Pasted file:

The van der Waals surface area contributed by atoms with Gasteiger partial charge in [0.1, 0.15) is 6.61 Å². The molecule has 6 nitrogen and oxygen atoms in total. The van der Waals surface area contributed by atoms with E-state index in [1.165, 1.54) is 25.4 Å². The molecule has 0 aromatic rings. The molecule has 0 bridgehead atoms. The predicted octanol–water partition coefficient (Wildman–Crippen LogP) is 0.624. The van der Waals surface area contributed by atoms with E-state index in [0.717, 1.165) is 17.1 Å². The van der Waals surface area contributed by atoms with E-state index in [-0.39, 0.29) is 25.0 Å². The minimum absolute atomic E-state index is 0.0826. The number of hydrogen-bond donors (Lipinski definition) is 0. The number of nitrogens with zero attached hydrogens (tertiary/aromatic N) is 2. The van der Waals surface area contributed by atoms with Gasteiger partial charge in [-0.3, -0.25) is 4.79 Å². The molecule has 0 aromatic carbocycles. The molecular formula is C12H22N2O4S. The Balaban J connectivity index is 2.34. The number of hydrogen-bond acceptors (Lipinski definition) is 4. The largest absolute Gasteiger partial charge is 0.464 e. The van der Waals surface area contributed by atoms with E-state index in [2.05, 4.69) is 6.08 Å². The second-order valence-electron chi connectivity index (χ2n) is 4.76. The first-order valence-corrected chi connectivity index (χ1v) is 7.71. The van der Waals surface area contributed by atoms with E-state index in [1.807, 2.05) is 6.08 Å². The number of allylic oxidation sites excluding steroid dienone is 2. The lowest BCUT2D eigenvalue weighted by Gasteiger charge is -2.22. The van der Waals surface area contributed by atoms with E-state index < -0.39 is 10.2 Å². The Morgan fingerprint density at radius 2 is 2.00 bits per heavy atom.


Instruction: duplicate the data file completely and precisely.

The van der Waals surface area contributed by atoms with Gasteiger partial charge in [0.1, 0.15) is 6.61 Å². The molecule has 6 nitrogen and oxygen atoms in total. The van der Waals surface area contributed by atoms with E-state index in [1.165, 1.54) is 25.4 Å². The molecule has 0 aromatic rings. The molecule has 0 bridgehead atoms. The predicted octanol–water partition coefficient (Wildman–Crippen LogP) is 0.624. The van der Waals surface area contributed by atoms with E-state index in [0.717, 1.165) is 17.1 Å². The van der Waals surface area contributed by atoms with E-state index in [-0.39, 0.29) is 25.0 Å². The minimum absolute atomic E-state index is 0.0826. The number of hydrogen-bond donors (Lipinski definition) is 0. The number of nitrogens with zero attached hydrogens (tertiary/aromatic N) is 2. The van der Waals surface area contributed by atoms with Gasteiger partial charge in [-0.3, -0.25) is 4.79 Å². The molecule has 0 aromatic carbocycles. The molecular formula is C12H22N2O4S. The Balaban J connectivity index is 2.34. The number of hydrogen-bond acceptors (Lipinski definition) is 4. The largest absolute Gasteiger partial charge is 0.464 e. The van der Waals surface area contributed by atoms with E-state index in [2.05, 4.69) is 6.08 Å². The second-order valence-electron chi connectivity index (χ2n) is 4.76. The first-order valence-corrected chi connectivity index (χ1v) is 7.71. The van der Waals surface area contributed by atoms with E-state index in [1.807, 2.05) is 6.08 Å². The number of allylic oxidation sites excluding steroid dienone is 2. The lowest BCUT2D eigenvalue weighted by Gasteiger charge is -2.22. The van der Waals surface area contributed by atoms with E-state index < -0.39 is 10.2 Å². The Morgan fingerprint density at radius 2 is 2.00 bits per heavy atom.